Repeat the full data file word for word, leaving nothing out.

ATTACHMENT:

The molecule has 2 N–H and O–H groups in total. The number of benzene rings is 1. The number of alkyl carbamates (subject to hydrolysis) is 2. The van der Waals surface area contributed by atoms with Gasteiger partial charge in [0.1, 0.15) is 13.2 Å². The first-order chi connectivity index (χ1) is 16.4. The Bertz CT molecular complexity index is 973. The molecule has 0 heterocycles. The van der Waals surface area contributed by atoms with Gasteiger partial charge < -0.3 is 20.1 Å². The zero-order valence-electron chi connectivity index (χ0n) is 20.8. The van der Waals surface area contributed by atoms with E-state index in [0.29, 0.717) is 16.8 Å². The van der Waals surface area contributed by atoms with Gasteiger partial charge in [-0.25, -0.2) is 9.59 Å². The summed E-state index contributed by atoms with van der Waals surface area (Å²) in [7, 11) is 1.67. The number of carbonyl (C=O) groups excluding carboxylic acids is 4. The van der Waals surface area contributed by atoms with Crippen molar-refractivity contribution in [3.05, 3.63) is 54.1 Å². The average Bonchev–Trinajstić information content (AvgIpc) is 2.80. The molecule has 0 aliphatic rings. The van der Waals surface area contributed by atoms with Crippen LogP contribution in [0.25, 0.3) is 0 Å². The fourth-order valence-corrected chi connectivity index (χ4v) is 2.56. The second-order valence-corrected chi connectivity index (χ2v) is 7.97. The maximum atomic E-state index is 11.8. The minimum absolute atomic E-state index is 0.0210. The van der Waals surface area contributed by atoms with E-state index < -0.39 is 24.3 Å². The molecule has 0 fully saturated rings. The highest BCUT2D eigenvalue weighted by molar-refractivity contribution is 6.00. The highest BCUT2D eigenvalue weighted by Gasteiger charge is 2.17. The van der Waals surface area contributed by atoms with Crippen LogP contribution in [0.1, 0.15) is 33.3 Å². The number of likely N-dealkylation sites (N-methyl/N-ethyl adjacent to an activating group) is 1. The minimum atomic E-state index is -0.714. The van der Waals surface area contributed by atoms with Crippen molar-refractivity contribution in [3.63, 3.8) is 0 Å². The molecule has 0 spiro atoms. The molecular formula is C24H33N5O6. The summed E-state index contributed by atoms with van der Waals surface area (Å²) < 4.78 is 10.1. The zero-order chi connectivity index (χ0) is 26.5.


The molecule has 2 N–H and O–H groups in total. The number of benzene rings is 1. The number of alkyl carbamates (subject to hydrolysis) is 2. The van der Waals surface area contributed by atoms with Gasteiger partial charge in [0.1, 0.15) is 13.2 Å². The first-order chi connectivity index (χ1) is 16.4. The Bertz CT molecular complexity index is 973. The molecule has 0 heterocycles. The van der Waals surface area contributed by atoms with Gasteiger partial charge < -0.3 is 20.1 Å². The zero-order valence-electron chi connectivity index (χ0n) is 20.8. The van der Waals surface area contributed by atoms with E-state index in [0.29, 0.717) is 16.8 Å². The van der Waals surface area contributed by atoms with Gasteiger partial charge in [-0.25, -0.2) is 9.59 Å². The summed E-state index contributed by atoms with van der Waals surface area (Å²) in [7, 11) is 1.67. The number of carbonyl (C=O) groups excluding carboxylic acids is 4. The van der Waals surface area contributed by atoms with Crippen molar-refractivity contribution in [3.05, 3.63) is 54.1 Å². The average Bonchev–Trinajstić information content (AvgIpc) is 2.80. The molecule has 0 aliphatic rings. The van der Waals surface area contributed by atoms with Crippen LogP contribution in [0.25, 0.3) is 0 Å². The fourth-order valence-corrected chi connectivity index (χ4v) is 2.56. The second-order valence-corrected chi connectivity index (χ2v) is 7.97. The maximum atomic E-state index is 11.8. The minimum absolute atomic E-state index is 0.0210. The van der Waals surface area contributed by atoms with E-state index < -0.39 is 24.3 Å². The molecule has 0 fully saturated rings. The highest BCUT2D eigenvalue weighted by molar-refractivity contribution is 6.00. The highest BCUT2D eigenvalue weighted by Gasteiger charge is 2.17. The van der Waals surface area contributed by atoms with Crippen LogP contribution in [0.1, 0.15) is 33.3 Å². The number of likely N-dealkylation sites (N-methyl/N-ethyl adjacent to an activating group) is 1. The minimum atomic E-state index is -0.714. The van der Waals surface area contributed by atoms with Crippen molar-refractivity contribution in [3.63, 3.8) is 0 Å². The molecule has 0 spiro atoms. The molecular formula is C24H33N5O6. The summed E-state index contributed by atoms with van der Waals surface area (Å²) < 4.78 is 10.1. The zero-order chi connectivity index (χ0) is 26.5.